Update | CASE student wants to tackle climate change impact on farms
PASSLEY GARDENS, Portland:
Ryan Gayle, a student of the College of Agriculture, Science and Education (CASE) at Passley Gardens in Portland, is seeking to make his mark in creating a better future for livestock breeding as climate change takes its toll on animals.
Hailing from the parish of St Catherine, the fourth-year student told The Gleaner that pursuing a career in animal science was only natural as his family was deeply rooted in agriculture.
Gayle spent his boyhood years with his grandparents and other family members on a farm, witnessing and engaging in the planting and selling of a variety of crops, including yam, cocoa, banana, peppers, and pak choi, along with the rearing of animals.
“Farming has been a part of me for many years. I grew up on a farm with my grandparents in St Catherine, which could have influenced my decision to pursue a career in agriculture,” said Gayle, a recipient of a 2020 Seprod Foundation scholarship.
“I remember how excited I was during the planting season, and during the time of reaping, it was pure excitement. Going to the market was a special period for me as most of the produce was sold by my grandfather and grandmother at the market. Going out with them to the farm early in the morning really sparked my interest,” added Gayle, sharing his joy in every aspect of the process.
“My decision to pursue a career in animal science is simply to help and assist with formulating new ideas to combat climate change, which is having an adverse effect on the breeding of our livestock. Climate change is affecting our animals and, therefore, there is a need to come up with some creative ideas as to how we can create additional breeds of animals that can withstand the climatic conditions that we are now facing,” he added.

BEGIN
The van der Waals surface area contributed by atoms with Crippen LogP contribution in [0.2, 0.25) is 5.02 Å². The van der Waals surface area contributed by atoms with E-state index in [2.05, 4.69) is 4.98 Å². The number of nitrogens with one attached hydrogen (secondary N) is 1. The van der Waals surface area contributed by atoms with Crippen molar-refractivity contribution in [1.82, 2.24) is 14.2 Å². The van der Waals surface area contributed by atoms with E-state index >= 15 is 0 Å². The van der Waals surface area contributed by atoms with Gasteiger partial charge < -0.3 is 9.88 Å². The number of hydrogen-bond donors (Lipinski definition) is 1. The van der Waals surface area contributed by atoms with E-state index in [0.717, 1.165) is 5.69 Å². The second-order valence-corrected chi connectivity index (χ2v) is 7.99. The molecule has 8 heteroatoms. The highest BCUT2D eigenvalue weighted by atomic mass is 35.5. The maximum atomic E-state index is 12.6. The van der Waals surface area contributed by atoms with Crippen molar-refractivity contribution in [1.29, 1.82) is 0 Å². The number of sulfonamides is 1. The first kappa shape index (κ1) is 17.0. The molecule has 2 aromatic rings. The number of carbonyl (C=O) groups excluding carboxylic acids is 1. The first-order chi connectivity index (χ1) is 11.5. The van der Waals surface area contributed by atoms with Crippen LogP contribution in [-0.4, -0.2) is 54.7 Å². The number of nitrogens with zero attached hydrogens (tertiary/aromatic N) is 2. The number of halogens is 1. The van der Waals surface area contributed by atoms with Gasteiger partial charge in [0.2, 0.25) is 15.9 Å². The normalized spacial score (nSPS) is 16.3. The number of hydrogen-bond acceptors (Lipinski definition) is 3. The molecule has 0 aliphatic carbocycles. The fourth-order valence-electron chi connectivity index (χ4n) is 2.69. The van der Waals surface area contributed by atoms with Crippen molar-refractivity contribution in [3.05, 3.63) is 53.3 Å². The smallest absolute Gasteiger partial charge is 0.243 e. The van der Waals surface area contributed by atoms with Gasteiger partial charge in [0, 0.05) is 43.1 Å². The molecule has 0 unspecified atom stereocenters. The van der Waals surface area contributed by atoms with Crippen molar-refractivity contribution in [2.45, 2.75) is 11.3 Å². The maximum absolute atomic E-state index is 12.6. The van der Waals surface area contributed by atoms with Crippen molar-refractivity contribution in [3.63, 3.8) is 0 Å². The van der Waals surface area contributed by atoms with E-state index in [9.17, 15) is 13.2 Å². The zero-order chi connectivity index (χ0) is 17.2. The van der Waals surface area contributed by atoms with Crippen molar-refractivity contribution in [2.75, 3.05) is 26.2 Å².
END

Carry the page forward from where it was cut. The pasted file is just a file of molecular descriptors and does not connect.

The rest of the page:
The 28-year-old animal science student said that climate change has seriously reduced breeding among livestock, for example. Goats, pigs, chicken, and cattle are among those threatened, he told The Gleaner.
“The Jamaica Hope cattle, which were developed by Thomas Lecky, was the top producer for many years. But over the years, we have seen a decline in the animal’s performance and we can see now that there is a need for an additional breed that can put our dairy sector where it is supposed to be. In countries like Holland and so forth, they are producing far more than what we are doing,” said Gayle.
“I am hoping that in pursing such a career, I can make a difference in improving on our breeding capabilities, as it relates to our livestock. I love genetics, and therefore I am willing to make my contribution to this society and to secure a better future for livestock breeding,” Gayle concluded.
Editor's Note: The Jamaica Hope breed was developed by Thomas Lecky, not Keith Thomas. We apologise for the error.